God's names are promises to us. The names also signify the presence of God.
The word "Name" is capitalized in this scripture because it represents and indicates God's presence. Wherever God puts his Name throughout scripture is where God dwells, meaning God's name is equal to his presence. When God's name is read, prayed, worshipped or believed, God is present. In essence, the name of God is God himself. We tend to forget this. We may need to slow down when we read, pray and worship God; so, we can heighten our awareness of God's presence. We are encountering God when we read, pray and worship God.
Let's take a look at the Hebrew word "Elohim." It is translated "God" in English. Elohim is the first name for God used in the Bible - "in the beginning Elohim created the heavens and the earth." The "El" in Elohim means "mighty or strong." Elohim carries the idea of an all-powerful, unlimited creative power; thus, Elohim means "Mighty Creator."
The ending of Elohim is in the plural form in Hebrew, indicating more than one. Yet, Elohim is always used with singular verbs throughout scripture, indicating only one. Right from the beginning, Elohim carries the idea of more than one person, yet only one being - a hint of the triune God - Father, Son and Spirit.
Why does God want us to know he is the Mighty Creator? The Hebrew word for create is "bara" - a verb that means an action by which something that has not existed before is brought into being. The Hebrew word for create is used only to describe God's activity. Think of Hebrews 11:3 where we are told the visible universe was created by God's command from nothing - that which is not visible.
Repeatedly in the Genesis creation story we are told "God said" and "it was so." We learn God has the power and authority to be the Mighty Creator - to create from nothingness. God wants us to know he is Elohim, the Mighty Creator, because he wants us to know he is worthy to receive glory, honor and power as the one who made the universe - the one who made us.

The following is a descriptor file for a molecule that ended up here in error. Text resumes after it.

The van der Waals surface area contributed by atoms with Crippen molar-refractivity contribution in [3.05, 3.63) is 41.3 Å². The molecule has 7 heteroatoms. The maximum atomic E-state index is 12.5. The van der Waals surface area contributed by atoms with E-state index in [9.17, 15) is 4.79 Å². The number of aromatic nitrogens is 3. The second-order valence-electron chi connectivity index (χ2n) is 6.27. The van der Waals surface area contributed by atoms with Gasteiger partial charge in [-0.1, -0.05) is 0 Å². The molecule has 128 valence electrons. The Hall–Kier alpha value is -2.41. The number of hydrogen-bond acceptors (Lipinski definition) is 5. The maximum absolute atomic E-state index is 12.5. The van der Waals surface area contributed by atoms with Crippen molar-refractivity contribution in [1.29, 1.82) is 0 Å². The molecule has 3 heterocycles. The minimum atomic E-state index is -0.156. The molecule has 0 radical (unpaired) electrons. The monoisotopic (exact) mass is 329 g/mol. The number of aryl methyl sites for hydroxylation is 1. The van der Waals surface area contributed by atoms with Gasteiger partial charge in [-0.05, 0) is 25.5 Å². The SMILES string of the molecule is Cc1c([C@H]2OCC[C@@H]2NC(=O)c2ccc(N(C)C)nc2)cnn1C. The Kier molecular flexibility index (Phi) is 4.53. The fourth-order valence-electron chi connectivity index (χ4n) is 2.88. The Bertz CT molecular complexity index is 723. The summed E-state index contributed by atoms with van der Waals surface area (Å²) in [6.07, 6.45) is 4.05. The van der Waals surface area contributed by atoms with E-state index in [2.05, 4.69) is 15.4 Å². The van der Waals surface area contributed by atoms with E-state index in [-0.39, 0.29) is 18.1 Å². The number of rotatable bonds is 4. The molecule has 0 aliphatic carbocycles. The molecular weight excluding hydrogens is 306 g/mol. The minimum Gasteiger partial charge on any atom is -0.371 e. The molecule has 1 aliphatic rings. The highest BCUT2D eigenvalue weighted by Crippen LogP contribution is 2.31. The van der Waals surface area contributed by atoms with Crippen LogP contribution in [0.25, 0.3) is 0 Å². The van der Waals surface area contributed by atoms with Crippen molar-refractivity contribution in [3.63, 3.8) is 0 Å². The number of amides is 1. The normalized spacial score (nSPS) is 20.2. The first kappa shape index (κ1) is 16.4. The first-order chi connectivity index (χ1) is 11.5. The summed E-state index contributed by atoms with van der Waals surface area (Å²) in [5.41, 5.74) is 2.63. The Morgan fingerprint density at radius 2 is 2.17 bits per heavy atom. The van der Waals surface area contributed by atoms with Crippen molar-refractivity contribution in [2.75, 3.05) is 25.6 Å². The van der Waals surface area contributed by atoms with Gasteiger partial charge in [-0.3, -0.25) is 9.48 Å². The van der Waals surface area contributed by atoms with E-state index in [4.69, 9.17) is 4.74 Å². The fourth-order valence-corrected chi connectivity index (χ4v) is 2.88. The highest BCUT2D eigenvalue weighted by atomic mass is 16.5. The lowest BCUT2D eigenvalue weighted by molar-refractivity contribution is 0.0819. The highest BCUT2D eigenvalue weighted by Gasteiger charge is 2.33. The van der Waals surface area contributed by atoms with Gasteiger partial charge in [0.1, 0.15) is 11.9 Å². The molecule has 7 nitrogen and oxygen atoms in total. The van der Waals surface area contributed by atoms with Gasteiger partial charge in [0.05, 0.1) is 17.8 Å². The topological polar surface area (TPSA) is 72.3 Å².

Another name for God is "El" – just the first part of Elohim. El is translated to mean "God of Power and Might." El is one of the most ancient names for God. El is sometimes used alone but is often combined with other words to express divine names: Elohim, "Mighty Creator;" El Shaddi, "God Almighty;" El Roi, the "God Who Sees Me;" El Olam, "Eternal God;" and El Elyon, "Most High God." These compound names for God contain the idea of God's might and strength - God is all powerful.
Isaiah 9:6-7 includes El in the names given to the promised Messiah - "and he shall be called Mighty God." Psalm 22 uses El when the psalmist cries "My God, my God, why have you forsaken me?" This verse reminds us of Jesus on the cross crying out to God. The name El encourages us to call upon God as our strength in times of weakness and helplessness.
The story of Jehoshaphat in 2 Chronicles 20 is a good example of El, God of Power and Might. Jehoshaphat is a godly king, who rules Judah during the time when Israel is divided into two kingdoms after the reign of King Solomon. When Judah is invaded by enemies, Jehoshaphat immediately relies on God - completely and openly. His reaction to learning a vast army is coming against Judah is to seek God's help and guidance. He proclaims a fast for everyone and all the people gather in Jerusalem to seek God together.
In the face of adversity, Jehoshaphat bows before God in gratefulness and humility with his face to the ground and all the people fall down in worship before the Lord. Jehoshaphat’s battle was not his, it was God’s. The same is true of us. Our battles are not ours, but God’s.
Elohim, "Mighty Creator" found in the creation story in Genesis - the first name used for God in the Bible - the "Mighty Creator" of us. El, "God of Power & Might" found in the story of Jehoshaphat in 2 Chronicles - "God of Power & Might" – God gives us not just strength but his strength, if we ask for it.
Elohim, El - Our God is the "Mighty Creator" - the "God of Power & Might" - Amen.